The Harry Ransom Center in Austin, Texas made headlines when it acquired the David Foster Wallace archives. Now it’s added another high profile author to its collection: J. M. Coetzee.
Stephen King's latest, Under the Dome, is out today. It's 1,100 pages and is being compared to The Stand. Meanwhile, Generation A by Douglas Coupland is also hitting shelves. It's a sequel to Coupland's famous, influential debut, Generation X. Also out last week was Jonathan Safran Foer's treatise on vegetarianism, Eating Animals, which picked up a mixed review in the New Yorker.
Readers and writers and professors tend to read and talk about the same books over and over again. Moby-Dick? Check. Anna Karenina? Of course. But what about the books that deserve the same attention and love but don't seem to get it? There are too many to name, of course, but The American Scholar has put together a list of 10 such "neglected classics."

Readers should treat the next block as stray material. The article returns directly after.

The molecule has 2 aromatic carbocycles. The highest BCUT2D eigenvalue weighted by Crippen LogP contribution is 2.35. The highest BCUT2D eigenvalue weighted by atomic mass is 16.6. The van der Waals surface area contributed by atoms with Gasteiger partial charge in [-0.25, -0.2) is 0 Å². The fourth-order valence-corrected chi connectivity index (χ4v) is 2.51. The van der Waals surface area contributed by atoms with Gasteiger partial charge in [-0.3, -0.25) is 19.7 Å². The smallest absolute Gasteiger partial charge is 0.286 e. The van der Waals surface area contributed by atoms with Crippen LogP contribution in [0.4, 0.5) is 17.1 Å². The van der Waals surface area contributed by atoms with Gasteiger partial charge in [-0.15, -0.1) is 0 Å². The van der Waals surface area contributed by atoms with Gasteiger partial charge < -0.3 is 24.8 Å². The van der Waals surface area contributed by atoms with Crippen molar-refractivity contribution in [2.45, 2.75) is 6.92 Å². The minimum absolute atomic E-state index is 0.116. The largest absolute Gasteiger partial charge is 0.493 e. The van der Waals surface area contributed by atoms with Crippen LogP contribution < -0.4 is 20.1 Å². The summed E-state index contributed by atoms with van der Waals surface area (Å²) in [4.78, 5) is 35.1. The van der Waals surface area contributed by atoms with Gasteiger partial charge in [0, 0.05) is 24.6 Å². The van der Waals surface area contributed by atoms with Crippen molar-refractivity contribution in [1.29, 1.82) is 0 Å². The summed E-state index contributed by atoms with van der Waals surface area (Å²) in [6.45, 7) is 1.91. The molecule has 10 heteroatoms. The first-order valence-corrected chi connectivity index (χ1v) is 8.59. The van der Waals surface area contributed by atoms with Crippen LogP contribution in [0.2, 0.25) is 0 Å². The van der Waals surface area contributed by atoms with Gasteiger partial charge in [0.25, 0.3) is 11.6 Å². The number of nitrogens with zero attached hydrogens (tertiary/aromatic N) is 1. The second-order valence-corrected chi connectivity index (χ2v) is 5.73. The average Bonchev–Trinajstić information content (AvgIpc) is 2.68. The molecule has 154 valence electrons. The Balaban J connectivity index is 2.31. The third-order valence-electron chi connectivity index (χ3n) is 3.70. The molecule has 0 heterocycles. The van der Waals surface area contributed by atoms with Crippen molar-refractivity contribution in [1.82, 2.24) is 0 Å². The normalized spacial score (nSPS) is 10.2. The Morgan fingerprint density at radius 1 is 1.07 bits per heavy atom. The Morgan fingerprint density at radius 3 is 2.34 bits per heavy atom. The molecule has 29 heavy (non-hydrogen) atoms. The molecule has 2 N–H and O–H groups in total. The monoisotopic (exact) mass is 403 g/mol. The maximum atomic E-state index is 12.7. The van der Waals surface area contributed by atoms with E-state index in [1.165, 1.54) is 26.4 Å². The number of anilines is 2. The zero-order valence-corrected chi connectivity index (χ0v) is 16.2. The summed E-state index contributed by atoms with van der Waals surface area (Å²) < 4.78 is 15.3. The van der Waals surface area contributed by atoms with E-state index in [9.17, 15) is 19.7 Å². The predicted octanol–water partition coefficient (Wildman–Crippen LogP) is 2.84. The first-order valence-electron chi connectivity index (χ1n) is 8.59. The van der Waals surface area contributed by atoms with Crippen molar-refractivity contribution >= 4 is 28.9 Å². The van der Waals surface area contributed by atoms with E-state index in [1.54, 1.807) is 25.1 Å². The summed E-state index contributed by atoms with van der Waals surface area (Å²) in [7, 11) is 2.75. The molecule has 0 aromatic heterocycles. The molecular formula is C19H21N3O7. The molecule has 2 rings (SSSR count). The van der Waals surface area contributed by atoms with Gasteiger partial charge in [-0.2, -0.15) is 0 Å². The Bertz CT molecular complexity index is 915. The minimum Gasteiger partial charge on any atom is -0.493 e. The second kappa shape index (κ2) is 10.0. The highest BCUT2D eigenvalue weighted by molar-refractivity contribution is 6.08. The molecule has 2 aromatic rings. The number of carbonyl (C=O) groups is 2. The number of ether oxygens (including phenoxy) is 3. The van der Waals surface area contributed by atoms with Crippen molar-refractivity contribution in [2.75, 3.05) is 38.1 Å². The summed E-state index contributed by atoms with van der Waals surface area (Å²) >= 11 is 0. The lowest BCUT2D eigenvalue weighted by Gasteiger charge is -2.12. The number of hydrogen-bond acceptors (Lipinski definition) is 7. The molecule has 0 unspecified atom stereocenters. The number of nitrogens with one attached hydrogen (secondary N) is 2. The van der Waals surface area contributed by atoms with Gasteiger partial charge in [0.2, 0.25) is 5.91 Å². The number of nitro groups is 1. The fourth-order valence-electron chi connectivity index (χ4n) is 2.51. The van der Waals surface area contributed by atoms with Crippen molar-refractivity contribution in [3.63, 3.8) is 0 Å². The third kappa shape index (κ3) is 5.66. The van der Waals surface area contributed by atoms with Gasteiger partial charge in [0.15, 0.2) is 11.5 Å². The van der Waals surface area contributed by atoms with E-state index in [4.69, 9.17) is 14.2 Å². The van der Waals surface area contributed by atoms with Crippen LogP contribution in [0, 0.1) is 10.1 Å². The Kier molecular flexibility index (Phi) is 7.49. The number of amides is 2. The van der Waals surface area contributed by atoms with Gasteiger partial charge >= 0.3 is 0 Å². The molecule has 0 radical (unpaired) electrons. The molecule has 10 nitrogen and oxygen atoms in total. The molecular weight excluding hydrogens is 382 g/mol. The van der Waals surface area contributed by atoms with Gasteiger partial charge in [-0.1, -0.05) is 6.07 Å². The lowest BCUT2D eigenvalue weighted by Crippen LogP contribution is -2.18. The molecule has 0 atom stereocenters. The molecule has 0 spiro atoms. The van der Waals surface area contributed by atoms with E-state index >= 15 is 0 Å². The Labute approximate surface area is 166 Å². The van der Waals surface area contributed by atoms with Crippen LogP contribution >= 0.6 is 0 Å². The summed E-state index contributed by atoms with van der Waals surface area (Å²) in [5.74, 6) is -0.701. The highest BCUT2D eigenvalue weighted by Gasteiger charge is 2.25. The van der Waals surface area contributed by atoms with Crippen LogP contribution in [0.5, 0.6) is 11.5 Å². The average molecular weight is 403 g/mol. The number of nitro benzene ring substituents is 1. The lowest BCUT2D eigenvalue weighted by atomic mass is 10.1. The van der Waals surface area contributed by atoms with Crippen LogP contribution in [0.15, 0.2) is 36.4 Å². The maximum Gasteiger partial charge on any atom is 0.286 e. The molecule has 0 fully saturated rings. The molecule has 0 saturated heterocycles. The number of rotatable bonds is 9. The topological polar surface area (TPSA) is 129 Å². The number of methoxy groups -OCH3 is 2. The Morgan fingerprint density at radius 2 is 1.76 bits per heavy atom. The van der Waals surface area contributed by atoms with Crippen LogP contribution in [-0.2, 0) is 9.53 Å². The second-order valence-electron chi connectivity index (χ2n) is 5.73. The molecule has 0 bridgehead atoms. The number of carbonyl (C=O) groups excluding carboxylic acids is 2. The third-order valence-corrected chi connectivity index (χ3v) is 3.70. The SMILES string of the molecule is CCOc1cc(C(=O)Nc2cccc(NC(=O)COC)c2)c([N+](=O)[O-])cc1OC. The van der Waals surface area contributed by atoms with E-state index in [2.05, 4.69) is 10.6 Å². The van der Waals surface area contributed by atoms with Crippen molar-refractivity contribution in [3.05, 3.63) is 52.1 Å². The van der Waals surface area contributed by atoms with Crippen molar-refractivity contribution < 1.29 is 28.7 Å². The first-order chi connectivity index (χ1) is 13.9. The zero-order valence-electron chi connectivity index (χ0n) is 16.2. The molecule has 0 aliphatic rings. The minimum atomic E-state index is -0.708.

Adobe Books may become Adobe Books and Arts Cooperative thanks to a collection of young, influential artists who do not want to see their favorite bookstore/community space close its doors. You know, the one that records its book sales in a composition notebook, not a computer system. (h/t Lydia Kiesling)
Get Your War On creator and How to Sharpen Pencils author David Rees was recently interviewed about his new show on the National Geographic channel. The premise behind the new venture is simple: “anything in the world that seems like there’s nothing to learn about, that’s what we want to learn about.”
The average book tour is filled with indignities, but none may be worse than getting kicked out of a cheap motel, which is exactly what happened to our own Bill Morris on the tour for his latest novel. At The Daily Beast, he recounts the unfortunate events that led to him getting booted from a Motel 6. You could also read his essay on listening to the audiobook of his own novel while on tour.